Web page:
Some Democrats On The Senate Intelligence Committee Want To Hear Directly From Tech CEOs
Following a disappointing hearing on Wednesday, several Democrats on the Senate Intelligence Committee say they want to hear from the companies’ CEOs as part of their Russia investigation. But the committee’s leaders aren’t committing to bringing them in just yet.
Several Democrats on the Senate Intelligence Committee want to hear directly from the CEOs of Facebook, Twitter and Google, following a frequently tense hearing with lawyers from the companies on Wednesday that they said offered few satisfying answers about Russia’s use of their platforms to influence US politics and how they’ll prevent foreign interference in the future.
Both during and after the hearing Wednesday, Democrats on the committee said they will make the push to hear from the CEOs — Twitter’s Jack Dorsey, Facebook’s Mark Zuckerberg and Google’s Sundar Pichai — in the near future.
Independent Sen. Angus King, of Maine, made a point during the hearing of asking the companies’ general counsels to tell their CEOs that the Senate would like to hear from them.
“Gentlemen you’ve done a good job this morning, I must say though, I’m disappointed that you're here and not your CEOs, because we're talking about policy and the policies of the companies,” King told the witnesses. “And it's fine to send general counsel, but I think if you could take a message back from this committee, if we go through this exercise again, we would appreciate seeing the top people who are actually making the decision.”
Democratic Sen. Ron Wyden said after after he left the hearing that he wants to hear from the CEOs themselves because he was disappointed in the answers members received Wednesday. “We didn’t get any specifics when I asked them what they were going to do to promote real changes, so I feel very strongly about this,” Wyden said.
Asked when he would want the CEOs to come in, Wyden said, “as soon as possible.”
The committee’s leaders, however, are still considering whether dragging the CEOs in for follow-up testimony is the right move.
Virginia Sen. Mark Warner, the leading Democrat on the committee, said he was frustrated with what he heard on Wednesday. “Considering how long this hearing was in the making, I was pretty disappointed that, for example in the case of Facebook, that they seemed to not to have identified much beyond their initial search,” Warner said, adding: “I’ve got more questions.”
"I think it would have been more fruitful” to hear from the CEOs themselves, Warner said. But when asked if that meant he would join his colleagues in making a push for them to testify, Warner added: “I want to actually reflect on that a little bit before I give you a straight answer."
North Carolina Sen. Richard Burr, the chairman of the committee and Warner’s Republican counterpart, also said he’d need to think over the idea of asking the CEOs to come before the committee. “Oh listen, we just finished [the hearing] three minutes ago, so give us time to sort of think through it,” Burr said.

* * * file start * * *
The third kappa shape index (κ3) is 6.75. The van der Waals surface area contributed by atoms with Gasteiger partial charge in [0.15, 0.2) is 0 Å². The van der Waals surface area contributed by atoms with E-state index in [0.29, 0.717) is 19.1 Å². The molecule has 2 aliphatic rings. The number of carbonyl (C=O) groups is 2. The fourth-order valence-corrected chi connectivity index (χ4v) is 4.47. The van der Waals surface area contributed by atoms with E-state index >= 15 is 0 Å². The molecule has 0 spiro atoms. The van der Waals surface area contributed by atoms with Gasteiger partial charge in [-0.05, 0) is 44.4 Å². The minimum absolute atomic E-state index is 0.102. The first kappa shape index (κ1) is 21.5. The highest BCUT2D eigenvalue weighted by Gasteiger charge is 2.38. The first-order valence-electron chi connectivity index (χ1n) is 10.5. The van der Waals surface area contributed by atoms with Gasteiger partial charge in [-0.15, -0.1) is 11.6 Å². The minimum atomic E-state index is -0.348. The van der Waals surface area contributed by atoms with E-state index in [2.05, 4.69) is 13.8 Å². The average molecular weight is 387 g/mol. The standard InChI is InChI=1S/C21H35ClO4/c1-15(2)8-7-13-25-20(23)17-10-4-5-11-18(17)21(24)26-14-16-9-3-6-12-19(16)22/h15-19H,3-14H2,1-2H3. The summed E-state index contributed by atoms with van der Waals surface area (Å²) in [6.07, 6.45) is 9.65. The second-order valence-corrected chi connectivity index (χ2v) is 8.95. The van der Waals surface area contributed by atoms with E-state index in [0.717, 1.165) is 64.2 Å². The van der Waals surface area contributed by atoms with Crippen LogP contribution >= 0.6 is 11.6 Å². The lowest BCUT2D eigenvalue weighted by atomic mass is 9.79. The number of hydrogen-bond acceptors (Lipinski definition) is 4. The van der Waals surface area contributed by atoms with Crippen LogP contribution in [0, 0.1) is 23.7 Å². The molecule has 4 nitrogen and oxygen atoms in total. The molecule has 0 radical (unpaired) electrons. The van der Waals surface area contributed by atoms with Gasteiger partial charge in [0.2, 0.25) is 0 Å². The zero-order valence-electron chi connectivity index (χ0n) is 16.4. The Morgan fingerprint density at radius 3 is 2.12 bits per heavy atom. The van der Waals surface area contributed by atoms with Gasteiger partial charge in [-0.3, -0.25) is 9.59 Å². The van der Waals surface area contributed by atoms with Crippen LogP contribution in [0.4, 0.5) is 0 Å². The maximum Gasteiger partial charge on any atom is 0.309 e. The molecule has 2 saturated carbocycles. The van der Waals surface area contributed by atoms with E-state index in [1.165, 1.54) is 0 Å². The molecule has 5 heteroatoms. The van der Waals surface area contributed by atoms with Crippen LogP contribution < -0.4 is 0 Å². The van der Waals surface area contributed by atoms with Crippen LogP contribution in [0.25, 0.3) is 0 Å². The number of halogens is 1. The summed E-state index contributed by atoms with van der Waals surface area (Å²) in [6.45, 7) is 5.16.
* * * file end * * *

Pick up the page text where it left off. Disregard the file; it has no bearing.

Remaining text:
But while Warner and Burr consider their options, several Democrats on the committee say they see bringing in Dorsey, Zuckerberg and Pichai as a necessary next step — including both California senators, who represent the companies’ home state.
“I think that at some point, we’re going to have to get information from the people who lead policy, and not just the top lawyers, about what their policy’s going to be, what their priorities are going forward,” California Sen. Kamala Harris told BuzzFeed News. “And to the extent that CEOs make policy decisions, then we’re going to have to hear from them.”
Asked if she was hopeful that Republicans would also want to hear from the CEOs, Harris said: “From the questions that both sides asked today, that’s my impression that that would be what they want.”
“I understand why they send the chief counsel out ... but it doesn’t solve the problem of having the person that’s responsible hearing the concerns firsthand,” California Sen. Dianne Feinstein said. “The question comes, for me, I represent them, I’d like very much to sit down with the CEO and, you know, have a conversation about this.”
Feinstein noted, however, that she thought the counsels had given better answers at Wednesday’s Intelligence hearing than at a Judiciary committee hearing she attended the day before.
While Republicans on the committee haven’t expressed a strong desire to hear directly from the CEOs, they also have not shut down the idea.
Oklahoma Sen. James Lankford, a Republican, argued that the committee wasn’t likely to get different answers from CEOs than from the general counsel.
“It really doesn’t matter to me one way or the other,” he said. “The CEOs will talk to their counsel on any statement that they’re going to make anyway, so getting a direct access to their counsel I think is also helpful, either one, to be able to communicate the position of the company I think is fine.”